If you don’t plan your spending carefully, there is a real danger that you may outlive your money. Not so long ago, most people did not live past age 80 or 85. But in 2003, about 435,000 Canadians were age 85 or older. That’s twice as many as in 1981.
All those extra years create extra challenges. Prices will rise as the years go by, and you will need more health care as you age. These costs can use up your savings quickly.
What can you do? A well-thought-out plan can help you make your money last.
What factors should I consider when I plan my retirement spending?
1. Changing costs
Build some extra room into your budget in case your costs go up. For example, if you or your partner becomes ill, you will need extra money to pay the medical bills.
Rising prices may also mean you’ll need extra money. Someone spending $32,000 a year today may need almost twice as much 25 years later.
Allow for at least 3% inflation a year when you plan for your costs during retirement. If inflation goes down, you’ll have extra savings. If it rises faster, you’ll have to find ways to spend less.
2. Hidden costs
Factor income tax into your budget. Also, you may have taxes and fees to pay when you invest. These costs will reduce what you make from your savings and investments so you’ll have less money to spend.
If your investments are in a Registered Retirement Savings Plan (RRSP), you can put off paying tax as long as possible by delaying a move into a Registered Retirement Income Fund (RRIF) until age 71.
On the other hand, if you have a low income, you may not want to hold onto an RRSP or RRIF at all, because it may reduce your income from the government. In these cases, it’s best to get some professional advice to create a plan that makes sense for you.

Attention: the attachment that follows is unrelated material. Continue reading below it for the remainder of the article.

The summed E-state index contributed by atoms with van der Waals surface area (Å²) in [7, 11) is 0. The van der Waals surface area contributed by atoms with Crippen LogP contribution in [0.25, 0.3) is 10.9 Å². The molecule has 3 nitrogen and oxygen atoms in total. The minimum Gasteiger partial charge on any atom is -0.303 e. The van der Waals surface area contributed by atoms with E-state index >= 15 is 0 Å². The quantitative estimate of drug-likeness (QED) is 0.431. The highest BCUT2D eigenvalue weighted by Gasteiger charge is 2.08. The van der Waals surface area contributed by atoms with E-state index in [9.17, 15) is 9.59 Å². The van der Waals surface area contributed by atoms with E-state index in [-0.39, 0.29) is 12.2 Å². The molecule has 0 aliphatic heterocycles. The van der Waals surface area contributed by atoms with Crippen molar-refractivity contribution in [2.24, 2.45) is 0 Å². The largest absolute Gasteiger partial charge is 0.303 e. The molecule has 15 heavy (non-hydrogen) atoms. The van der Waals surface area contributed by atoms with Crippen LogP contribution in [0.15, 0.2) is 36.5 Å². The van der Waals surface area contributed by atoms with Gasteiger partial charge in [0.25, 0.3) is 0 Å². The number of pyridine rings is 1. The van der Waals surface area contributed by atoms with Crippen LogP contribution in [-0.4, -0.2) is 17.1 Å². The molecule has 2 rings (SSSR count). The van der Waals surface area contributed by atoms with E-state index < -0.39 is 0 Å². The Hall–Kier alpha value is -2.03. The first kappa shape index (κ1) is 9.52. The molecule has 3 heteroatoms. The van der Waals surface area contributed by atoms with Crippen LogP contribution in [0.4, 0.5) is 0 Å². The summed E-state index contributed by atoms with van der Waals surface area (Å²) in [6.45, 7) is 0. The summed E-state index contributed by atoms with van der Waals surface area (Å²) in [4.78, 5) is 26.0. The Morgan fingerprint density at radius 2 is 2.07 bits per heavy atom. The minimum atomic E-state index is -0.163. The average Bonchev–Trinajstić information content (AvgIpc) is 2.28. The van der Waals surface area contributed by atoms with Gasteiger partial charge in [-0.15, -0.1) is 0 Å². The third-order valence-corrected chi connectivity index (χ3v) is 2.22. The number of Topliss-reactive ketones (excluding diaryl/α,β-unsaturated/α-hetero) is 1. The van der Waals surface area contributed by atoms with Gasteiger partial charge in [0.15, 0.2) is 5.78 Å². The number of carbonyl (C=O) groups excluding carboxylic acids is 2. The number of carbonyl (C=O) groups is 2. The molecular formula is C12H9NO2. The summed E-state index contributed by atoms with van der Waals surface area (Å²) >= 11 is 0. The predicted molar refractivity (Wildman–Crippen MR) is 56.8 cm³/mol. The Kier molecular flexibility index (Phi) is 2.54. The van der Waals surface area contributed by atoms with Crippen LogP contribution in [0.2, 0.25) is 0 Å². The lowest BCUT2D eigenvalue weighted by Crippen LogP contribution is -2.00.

3. Spending over many years
One of the top concerns for retirees is making their money last. The best plan is to have enough savings so you can live on what you make investing them.
If you are in good health, assume your money will have to last until you are at least 90 years of age. Be careful not to spend too much in your early retirement years. Look for ways to cut costs on things you don't really need.
Remember: It takes careful planning to make your money last
It’s better to spend less today if you need to ensure you’ll have enough savings for the years to come.
Content in this section is provided in partnership with the Investor Education Fund, a non-profit organization promoting financial literacy to Canadians. To find out more go to GetSmarterAboutMoney.ca.